When we talk about measuring impact, evaluating nonprofits or how to compensate nonprofit executives, we are implicitly talking about setting goals. Unless you have a goal, you cannot measure your progress towards reaching it. Right?
But it seems that setting goals can be dangerous. In a recent Harvard Business School working paper titled Goals Gone Wild (hat tip Phil Cubeta) the authors make the case that setting goals can be counterproductive.
From the article:
In this article, we argue that the beneficial effects of goal setting have been overstated and that systematic harm caused by goal setting has been largely ignored. We identify specific side effects associated with goal setting, including a narrow focus that neglects non-goal areas, a rise in unethical behavior, distorted risk preferences, corrosion of organizational culture, and reduced intrinsic motivation. Rather than dispensing goal setting as a benign, over-the-counter treatment for motivation, managers and scholars need to conceptualize goal setting as a prescription-strength medication that requires careful dosing, consideration of harmful side effects, and close supervision. We offer a warning label to accompany the practice of setting goals.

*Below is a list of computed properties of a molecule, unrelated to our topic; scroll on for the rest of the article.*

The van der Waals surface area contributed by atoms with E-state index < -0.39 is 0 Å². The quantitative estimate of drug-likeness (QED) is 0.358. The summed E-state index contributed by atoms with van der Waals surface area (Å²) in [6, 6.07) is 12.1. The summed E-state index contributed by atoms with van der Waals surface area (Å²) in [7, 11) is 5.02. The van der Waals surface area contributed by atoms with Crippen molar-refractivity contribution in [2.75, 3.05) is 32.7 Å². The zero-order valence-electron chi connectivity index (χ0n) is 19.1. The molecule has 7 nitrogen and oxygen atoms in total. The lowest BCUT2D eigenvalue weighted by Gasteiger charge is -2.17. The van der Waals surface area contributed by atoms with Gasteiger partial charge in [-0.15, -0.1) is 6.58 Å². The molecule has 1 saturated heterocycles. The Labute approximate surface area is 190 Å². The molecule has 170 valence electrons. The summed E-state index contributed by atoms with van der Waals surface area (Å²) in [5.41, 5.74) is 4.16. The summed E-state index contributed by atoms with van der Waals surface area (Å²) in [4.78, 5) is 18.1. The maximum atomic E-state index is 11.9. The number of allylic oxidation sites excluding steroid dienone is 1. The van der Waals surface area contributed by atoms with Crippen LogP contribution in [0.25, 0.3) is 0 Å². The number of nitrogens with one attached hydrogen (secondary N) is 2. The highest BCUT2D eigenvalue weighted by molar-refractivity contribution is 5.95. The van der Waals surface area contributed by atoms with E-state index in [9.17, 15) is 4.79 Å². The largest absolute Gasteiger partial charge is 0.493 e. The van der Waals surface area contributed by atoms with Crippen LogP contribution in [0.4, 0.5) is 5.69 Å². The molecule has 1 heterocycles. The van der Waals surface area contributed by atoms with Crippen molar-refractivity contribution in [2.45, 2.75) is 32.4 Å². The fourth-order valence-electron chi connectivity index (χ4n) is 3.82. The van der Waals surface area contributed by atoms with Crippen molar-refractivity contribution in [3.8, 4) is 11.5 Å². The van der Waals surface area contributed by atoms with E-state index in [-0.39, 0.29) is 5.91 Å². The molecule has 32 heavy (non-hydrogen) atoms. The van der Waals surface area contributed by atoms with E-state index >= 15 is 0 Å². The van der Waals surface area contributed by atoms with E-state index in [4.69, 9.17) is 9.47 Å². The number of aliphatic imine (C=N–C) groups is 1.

The gist of the article is that when you set a goal, you tend to pursue it at the expense of everything else. This can be a good thing if the goal is very well defined and captures the core of what you are trying to achieve. But it can also literally blind you to other important things that are going on. Don’t believe me? Check out this video to see how dramatic your blindness can be.
So here’s the thing, when we try and achieve impact and measure it, we need to be very careful in how we define impact. For instance, defining a “good nonprofit” by looking at the ratio of overhead costs to program costs ends up systematically starving nonprofits of the resources they need to grow. Oops. Incentivizing bankers to make mortgage loans without regard to the borrowers ability to pay it off broke our economy. Oops.
Does this mean goals are bad? No, but it does mean that, as the HBS paper states, goals are “prescription-strength medication that requires careful dosing, consideration of harmful side effects, and close supervision.”
Powerful tools are usually dangerous if used incorrectly, so this should be no surprise. But when we incentivize people to achieve certain goals, we better make sure they are the right ones. Otherwise we might just accomplish the wrong thing.